The "Not Too Girly" Strawberry Margarita
Mark, having been a former professional bartender in earlier years, was not too enthusiastic about my idea of making a strawberry margarita. To him, a typical strawberry margarita is more of an alcoholic fruit smoothie—something that the ladies like to order at the bar. So he turned up his nose at my efforts until I made him try one of mine. Hence the name. This is no girly drink—that's why I serve on the rocks—because it benefits from the dilution of the ice. It is full of flavor and packs a wallop, just like my Strawberry Lemon Drop. You can also shake this drink in a cocktail shaker and serve it "up" in a martini glass, or dip the rim of your glass in some salt or sugar, but I prefer this cocktail without those distractions. It is perfectly delicious just poured over ice. It also occurred to me given that the holiday season is upon us, and that the tequila could be infused with pomegranate seeds (fresh or frozen) to make a fall/winter-themed margarita.
A large glass jar or crock (I used my large enamel cast iron Le Creuset pot)
Save your empty tequila bottles
A fine mesh sieve
A citrus juicer
A 1 cup Pyrex measuring cup or ounce measuring shot glass
|The place where the Le Creuset collection lives at our house.|
1 litre 100% pure agave Reposado Tequila ( I buy Zapopan at my nearest Trader Joe's)
1 pound frozen strawberries (365 Frozen Strawberries preferred)
Honey simple syrup
|This photographer was multi-tasking for this photo. Check out my post on |
how to make homemade sauerkraut.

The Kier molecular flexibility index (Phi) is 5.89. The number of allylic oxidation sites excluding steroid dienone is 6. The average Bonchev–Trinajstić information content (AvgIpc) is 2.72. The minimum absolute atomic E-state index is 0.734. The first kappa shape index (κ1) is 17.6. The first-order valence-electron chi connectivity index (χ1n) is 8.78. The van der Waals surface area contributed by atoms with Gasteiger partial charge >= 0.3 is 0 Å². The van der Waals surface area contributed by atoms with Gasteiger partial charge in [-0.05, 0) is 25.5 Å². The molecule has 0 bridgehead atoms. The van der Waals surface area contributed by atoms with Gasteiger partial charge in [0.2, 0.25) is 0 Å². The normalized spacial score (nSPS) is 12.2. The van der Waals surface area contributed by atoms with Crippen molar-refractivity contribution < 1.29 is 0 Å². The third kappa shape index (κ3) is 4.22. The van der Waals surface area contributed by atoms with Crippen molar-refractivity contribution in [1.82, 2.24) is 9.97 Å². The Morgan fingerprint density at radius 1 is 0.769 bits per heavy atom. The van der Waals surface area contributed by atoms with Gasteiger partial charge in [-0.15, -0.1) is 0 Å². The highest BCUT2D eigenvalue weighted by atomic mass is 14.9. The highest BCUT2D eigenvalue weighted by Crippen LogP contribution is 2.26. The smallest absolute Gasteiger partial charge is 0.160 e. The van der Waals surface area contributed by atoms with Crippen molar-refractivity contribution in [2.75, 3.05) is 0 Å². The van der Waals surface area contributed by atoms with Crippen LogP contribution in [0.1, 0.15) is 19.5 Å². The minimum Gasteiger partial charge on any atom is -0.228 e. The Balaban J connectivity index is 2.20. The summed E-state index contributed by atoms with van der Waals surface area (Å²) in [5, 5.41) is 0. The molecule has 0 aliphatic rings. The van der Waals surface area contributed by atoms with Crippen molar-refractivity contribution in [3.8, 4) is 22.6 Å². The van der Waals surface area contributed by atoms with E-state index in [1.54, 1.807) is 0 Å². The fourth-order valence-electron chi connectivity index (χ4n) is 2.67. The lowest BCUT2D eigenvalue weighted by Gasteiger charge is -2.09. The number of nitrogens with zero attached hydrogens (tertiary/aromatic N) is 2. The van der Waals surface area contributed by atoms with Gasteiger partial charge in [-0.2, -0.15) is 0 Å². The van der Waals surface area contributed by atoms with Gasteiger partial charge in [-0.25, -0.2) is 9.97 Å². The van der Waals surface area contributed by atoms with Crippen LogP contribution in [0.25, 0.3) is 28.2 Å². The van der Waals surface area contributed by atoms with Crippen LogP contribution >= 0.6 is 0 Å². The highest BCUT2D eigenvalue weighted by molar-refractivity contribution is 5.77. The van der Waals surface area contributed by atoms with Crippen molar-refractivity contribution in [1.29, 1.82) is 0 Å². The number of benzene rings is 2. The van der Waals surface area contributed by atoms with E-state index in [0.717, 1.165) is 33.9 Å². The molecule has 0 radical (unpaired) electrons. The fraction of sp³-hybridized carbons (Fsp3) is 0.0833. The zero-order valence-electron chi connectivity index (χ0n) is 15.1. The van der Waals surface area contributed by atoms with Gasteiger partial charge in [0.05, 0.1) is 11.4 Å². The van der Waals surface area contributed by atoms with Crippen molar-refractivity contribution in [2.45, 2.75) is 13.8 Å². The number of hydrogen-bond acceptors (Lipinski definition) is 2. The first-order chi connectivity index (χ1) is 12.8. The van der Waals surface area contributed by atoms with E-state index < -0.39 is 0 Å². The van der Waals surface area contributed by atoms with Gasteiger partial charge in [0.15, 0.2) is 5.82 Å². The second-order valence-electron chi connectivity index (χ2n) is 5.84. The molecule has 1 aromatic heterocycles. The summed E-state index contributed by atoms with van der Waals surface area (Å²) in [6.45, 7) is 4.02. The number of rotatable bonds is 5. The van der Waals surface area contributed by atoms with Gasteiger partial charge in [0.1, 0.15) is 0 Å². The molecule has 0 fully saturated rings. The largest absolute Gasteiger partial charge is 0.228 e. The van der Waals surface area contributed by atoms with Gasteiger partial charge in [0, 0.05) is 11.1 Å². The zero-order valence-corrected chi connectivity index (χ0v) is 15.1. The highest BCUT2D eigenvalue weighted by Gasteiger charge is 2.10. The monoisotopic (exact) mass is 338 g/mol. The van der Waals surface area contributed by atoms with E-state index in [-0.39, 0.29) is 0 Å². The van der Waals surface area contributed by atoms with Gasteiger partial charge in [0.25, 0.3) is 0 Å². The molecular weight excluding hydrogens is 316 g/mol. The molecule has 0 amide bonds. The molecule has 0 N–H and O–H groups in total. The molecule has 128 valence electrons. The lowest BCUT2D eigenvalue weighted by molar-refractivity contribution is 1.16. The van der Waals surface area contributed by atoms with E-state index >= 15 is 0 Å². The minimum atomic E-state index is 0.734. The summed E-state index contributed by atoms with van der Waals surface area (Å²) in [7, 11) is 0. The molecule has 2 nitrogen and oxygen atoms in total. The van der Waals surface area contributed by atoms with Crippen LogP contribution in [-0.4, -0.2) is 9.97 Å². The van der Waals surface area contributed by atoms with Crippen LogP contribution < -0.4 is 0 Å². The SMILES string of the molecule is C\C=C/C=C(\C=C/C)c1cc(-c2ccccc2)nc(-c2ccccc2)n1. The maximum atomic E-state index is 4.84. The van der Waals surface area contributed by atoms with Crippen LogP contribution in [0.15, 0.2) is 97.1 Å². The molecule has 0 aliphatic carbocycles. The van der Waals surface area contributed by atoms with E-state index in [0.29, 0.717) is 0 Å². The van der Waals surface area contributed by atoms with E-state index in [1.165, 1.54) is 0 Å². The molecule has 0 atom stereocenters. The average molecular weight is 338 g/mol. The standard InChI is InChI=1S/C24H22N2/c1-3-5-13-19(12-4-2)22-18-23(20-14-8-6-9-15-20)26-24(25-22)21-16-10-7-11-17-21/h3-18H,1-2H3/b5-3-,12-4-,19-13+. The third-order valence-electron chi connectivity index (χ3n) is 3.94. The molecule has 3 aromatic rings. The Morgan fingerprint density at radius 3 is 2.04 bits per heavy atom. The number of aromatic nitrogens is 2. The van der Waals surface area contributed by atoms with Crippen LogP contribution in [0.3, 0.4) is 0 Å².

1 litre 100% pure agave Reposado Tequila
1 pound frozen strawberries (365 Frozen Strawberries preferred)
Simply place the strawberries in a large pot and pour in the tequila. Stir and then cover and allow to sit for 24 hours. After the mixture has infused for 24 hours, separate the infused tequila from the strawberries, which will have lost all of their color. I pour the infused and strained tequila back into the original bottles.
|24 hours later, the tequila is a beautiful red, and the strawberries have lost their color.|
4 ounces strawberry-infused Tequila
2 ounces fresh lime juice (none of that stuff from a jar)
2 ounces honey simple syrup
Ice (for rocks or shaking)
1. Combine ingredients and pour over ice. Enjoy!
A Final Note: With the gift giving season upon us, we thought we should mention that a bottle of fruit-infused tequila makes a great gift along with a couple of glasses and a card with the recipe or a link to our recipe. Linda found the glasses featured in this post at her local thrift store. We are huge fans of recycling and reusing—especially our sister Juliette who is the family authority on thrifting. Check out Juliette's thrifting tips by clicking here.
What lovely photos and definitely going to try this!ReplyDelete
Hi Christy… I think you are going to absolutely love this cocktail. It's so easy and there are good frozen strawberries are available year round. What about infusing prickly pear? I will have to look for a source. The prickly pear cactus grows well around here. Thanks for reading and we love your comments.Delete